Published on
the Irish Times

Death Toll Hits 52 After Assault on Baghdad Church

Michael Jansen

Mourners carry the coffins of slain Christians during their funeral in Baghdad, Iraq, Tuesday, Nov. 2, 2010. The victims were killed Sunday when gunmen stormed a church during mass and took the entire congregation hostage. (AP Photo/Khalid Mohammed)

THE IRAQI government admitted yesterday that 52 people were killed and 67 wounded on Sunday night when security forces stormed a Chaldean Catholic church in Baghdad where gunmen were holding 120 people hostage.

At dusk the gunmen, who had exchanged fire with guards at the stock exchange across the street, entered Our Lady of Salvation church during Mass. They shot one of the priests and herded the congregation into a hall. During a mobile phone call to a television station, a gunman demanded the release of al-Qaeda prisoners and two women allegedly detained by the Coptic church in Egypt after converting to Islam. He spoke classical Arabic rather than local dialect, indicating he was not Iraqi.

A statement posted on the website of the Islamic State of Iraq, an al-Qaeda affiliate that claimed the operation, warned that Iraqi Christians would be "exterminated" if the women were not freed.

A stand-off ensued until nine o'clock when dozens of Iraqi commandos mounted an assault at ground level and by dropping from helicopters.

Although US troops were on the scene in the middle-class Karada district, it is not clear whether or not they were involved.

Iraqi defence minister Abdul Qadr al-Obeidi claimed the security forces had no choice but to act and argued that the operation had been "successfully done".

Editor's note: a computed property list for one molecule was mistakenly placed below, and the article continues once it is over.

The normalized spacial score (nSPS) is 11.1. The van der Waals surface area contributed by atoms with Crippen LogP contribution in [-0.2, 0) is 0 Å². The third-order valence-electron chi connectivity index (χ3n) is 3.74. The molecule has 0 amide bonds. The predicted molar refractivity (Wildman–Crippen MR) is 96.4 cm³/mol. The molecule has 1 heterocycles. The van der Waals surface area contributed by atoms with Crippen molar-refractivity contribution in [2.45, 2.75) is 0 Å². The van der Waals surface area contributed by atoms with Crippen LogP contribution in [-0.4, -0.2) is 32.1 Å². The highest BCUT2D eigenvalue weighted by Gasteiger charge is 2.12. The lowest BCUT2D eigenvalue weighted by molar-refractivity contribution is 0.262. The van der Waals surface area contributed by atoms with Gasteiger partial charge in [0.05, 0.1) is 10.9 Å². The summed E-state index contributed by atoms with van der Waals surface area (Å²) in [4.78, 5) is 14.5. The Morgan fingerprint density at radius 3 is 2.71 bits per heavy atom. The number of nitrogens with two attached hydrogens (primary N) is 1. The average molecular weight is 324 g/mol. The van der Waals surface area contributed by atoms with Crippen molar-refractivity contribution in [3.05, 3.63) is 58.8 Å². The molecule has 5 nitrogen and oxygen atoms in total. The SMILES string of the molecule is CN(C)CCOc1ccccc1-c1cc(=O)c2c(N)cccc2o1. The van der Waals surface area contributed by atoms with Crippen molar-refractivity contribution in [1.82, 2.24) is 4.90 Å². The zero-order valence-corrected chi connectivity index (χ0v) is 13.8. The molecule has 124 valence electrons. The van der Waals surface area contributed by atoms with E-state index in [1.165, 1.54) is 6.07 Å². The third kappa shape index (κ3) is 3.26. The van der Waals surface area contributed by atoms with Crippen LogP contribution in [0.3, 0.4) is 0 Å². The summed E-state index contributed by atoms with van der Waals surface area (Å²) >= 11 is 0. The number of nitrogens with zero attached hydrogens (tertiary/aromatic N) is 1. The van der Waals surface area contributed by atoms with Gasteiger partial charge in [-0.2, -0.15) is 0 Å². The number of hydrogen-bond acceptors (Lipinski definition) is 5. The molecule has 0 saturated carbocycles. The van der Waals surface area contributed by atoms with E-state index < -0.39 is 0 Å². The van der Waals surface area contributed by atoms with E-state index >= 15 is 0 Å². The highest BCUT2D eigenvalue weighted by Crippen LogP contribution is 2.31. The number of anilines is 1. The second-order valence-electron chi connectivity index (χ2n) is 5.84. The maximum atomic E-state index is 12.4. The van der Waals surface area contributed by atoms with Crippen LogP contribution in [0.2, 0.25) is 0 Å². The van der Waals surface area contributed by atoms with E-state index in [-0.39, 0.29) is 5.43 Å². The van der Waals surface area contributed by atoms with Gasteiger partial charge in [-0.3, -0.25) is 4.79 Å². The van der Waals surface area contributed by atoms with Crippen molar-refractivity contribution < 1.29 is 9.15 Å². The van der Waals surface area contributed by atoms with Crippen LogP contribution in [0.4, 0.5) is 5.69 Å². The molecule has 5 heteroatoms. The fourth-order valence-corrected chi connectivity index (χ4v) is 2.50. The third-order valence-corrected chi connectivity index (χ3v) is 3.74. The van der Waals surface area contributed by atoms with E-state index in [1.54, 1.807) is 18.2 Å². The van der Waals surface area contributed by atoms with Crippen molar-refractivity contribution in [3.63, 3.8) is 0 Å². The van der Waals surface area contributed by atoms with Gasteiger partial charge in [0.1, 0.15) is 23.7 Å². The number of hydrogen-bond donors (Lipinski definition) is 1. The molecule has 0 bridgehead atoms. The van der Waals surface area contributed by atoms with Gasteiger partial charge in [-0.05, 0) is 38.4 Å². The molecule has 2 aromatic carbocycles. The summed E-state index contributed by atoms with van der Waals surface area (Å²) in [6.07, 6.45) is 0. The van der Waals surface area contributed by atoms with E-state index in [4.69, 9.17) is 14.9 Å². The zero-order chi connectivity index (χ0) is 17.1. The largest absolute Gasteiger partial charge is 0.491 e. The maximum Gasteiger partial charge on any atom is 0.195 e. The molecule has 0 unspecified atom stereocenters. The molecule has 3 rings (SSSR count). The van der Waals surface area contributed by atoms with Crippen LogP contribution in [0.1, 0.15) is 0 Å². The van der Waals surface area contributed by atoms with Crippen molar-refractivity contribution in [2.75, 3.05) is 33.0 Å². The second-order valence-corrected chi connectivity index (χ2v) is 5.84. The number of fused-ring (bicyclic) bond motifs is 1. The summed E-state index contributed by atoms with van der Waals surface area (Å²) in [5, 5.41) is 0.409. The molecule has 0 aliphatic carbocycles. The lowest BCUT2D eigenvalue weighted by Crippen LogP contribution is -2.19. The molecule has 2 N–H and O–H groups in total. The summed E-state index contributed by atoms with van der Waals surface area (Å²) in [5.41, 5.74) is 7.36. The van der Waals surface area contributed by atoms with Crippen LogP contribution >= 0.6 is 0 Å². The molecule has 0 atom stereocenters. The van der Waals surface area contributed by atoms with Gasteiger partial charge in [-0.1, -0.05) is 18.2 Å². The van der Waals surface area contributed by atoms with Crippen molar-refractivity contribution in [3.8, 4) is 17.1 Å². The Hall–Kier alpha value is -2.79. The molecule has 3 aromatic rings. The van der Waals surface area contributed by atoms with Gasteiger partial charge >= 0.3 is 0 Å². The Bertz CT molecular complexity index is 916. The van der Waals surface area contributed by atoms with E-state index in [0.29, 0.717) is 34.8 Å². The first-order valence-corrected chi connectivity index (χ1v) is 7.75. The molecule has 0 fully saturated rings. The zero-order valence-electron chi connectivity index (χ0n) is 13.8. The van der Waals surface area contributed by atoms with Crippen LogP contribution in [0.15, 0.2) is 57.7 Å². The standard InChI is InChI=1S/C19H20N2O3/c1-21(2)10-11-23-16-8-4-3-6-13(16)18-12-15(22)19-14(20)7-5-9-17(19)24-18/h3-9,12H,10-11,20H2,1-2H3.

But few Iraqis are likely to agree. A Christian lawmaker, Younadem Kana, said the operation was "not professional" but "a hasty action that prompted the terrorists to kill the worshippers.

"We have no clear picture yet whether the worshippers were killed by security force bullets or by terrorists, but what we know is that most of [the faithful] were killed when the security forces started to storm the church."


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The majority of Iraqis have little faith in the reconstituted security forces because neither troops or police have been able to prevent or counter such attacks. Last Friday, 26 people died in a suicide bombing in a repeatedly targeted northern Kurdish town.

Troops at checkpoints are accused either of being in league with insurgents or of accepting bribes to allow armed men and bombers to reach their targets.

Sunday's bloody operation is certain to deal a blow to the standing of prime minister Nuri al-Maliki, who says that the country's security forces, commanded by him and armed and trained by the US, are capable of safeguarding civilians after the withdrawal of US units.

Mr Maliki, who seeks a second term in office, has been unable to form a government over the past seven months. The political vacuum has led to a rise in violence.

The assault on Our Lady of Salvation church, previously attacked in August 2004, could prompt a fresh exodus of Iraqi Christians.

Since many are doctors, lawyers, businessmen and engineers, their departure would deprive the country of people needed to rebuild it.

Since the 2003 US war, two-thirds of this 2,000-year-old Christian community has either fled the country or taken refuge in the relative security of the Kurdish region.

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